When asked on CNN's "New Day" about being considered an appealing vice presidential candidate, Castro deadpanned: "I hadn't heard that before."
"I'm kidding," he added, cracking a smile.
But the former mayor of San Antonio and Democratic rising star said he was focused on his job in the administration right now -- though he did nothing to rule out the possibility of joining a Clinton 2016 ticket.
"That's very flattering, who wouldn't be flattered to hear that?" he said. "But I have learned in life that the best thing you can do to create a great future for yourself is don't forget what's in front of you. And so I'm trying to do a great job at HUD."
He also sounded very much in Clinton's corner as he defended her handling of a private email server while secretary of state -- an issue seized on by Republicans in the race and in Congress. The Justice Department also is investigating whether classified information was improperly communicated over the nonclassified server.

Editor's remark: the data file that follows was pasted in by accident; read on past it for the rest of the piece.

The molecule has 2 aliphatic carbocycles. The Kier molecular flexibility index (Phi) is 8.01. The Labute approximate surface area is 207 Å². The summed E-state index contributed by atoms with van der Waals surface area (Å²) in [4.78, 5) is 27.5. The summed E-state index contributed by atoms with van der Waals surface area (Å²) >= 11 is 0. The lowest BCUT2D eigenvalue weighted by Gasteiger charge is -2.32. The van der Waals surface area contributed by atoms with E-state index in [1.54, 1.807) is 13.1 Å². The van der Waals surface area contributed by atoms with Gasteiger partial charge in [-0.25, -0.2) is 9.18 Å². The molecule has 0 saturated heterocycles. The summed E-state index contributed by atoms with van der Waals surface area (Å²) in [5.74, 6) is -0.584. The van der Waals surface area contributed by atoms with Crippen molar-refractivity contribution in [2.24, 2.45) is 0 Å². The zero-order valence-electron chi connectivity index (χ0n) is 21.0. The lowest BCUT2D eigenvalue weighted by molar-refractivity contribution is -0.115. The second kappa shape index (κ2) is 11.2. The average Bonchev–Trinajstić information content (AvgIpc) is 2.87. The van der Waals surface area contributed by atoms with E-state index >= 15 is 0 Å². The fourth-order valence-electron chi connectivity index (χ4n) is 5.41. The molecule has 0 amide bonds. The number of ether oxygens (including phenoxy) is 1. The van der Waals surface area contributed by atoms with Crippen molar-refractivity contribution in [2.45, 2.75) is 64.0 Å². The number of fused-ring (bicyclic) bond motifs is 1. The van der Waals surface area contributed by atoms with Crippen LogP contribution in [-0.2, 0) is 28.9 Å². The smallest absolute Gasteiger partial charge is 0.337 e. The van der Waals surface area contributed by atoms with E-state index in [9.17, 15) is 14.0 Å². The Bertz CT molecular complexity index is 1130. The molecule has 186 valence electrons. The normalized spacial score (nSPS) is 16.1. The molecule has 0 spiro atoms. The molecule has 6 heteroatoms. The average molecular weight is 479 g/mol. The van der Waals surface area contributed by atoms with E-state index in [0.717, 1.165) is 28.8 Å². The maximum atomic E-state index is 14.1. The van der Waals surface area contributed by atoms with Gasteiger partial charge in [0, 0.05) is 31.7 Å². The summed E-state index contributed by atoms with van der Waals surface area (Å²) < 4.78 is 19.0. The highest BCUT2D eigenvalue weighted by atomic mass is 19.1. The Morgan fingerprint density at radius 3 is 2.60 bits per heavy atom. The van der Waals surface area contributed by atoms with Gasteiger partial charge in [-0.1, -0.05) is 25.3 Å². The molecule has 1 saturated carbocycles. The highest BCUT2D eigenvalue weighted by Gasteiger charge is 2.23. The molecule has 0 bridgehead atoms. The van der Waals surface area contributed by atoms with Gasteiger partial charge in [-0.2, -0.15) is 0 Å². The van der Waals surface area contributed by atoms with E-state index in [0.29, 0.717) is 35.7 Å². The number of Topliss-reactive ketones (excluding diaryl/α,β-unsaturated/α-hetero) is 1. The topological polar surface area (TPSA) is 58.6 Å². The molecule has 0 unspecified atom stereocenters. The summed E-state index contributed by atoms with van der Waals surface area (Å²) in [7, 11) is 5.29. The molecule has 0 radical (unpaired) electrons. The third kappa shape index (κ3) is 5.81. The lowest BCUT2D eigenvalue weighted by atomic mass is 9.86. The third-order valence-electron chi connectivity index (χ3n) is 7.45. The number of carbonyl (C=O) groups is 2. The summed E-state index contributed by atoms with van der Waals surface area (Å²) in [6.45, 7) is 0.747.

Speaking from New Orleans, where he is marking the anniversary of Hurricane Katrina, Castro said he stands by his previous statements calling the email investigation a witch hunt.
"If you look at what they're doing on the Oversight Committee, Rep. [Trey] Gowdy and others, the political talk is one thing but what they're doing in Congress in that committee is another," Castro said.
He also echoed Clinton's recently more contrite tone on her decision to use private email while in office.
"I believe that Secretary Clinton has said, has acknowledged that that was not the best way to handle her emails back then ... and has turned over all of the information and the emails and documents and now the server," Castro said. "Folks need to understand that she did not handle classified information that was classified at that the time. It may have become classified later, but it was not classified that way at the time."
Clinton's campaign announced later Friday morning that Rep. Joaquin Castro, Julian Castro's twin brother, will stump for her in Iowa at four events on Sunday. Castro, who is Hispanic, will especially focus on Clinton's immigration policies.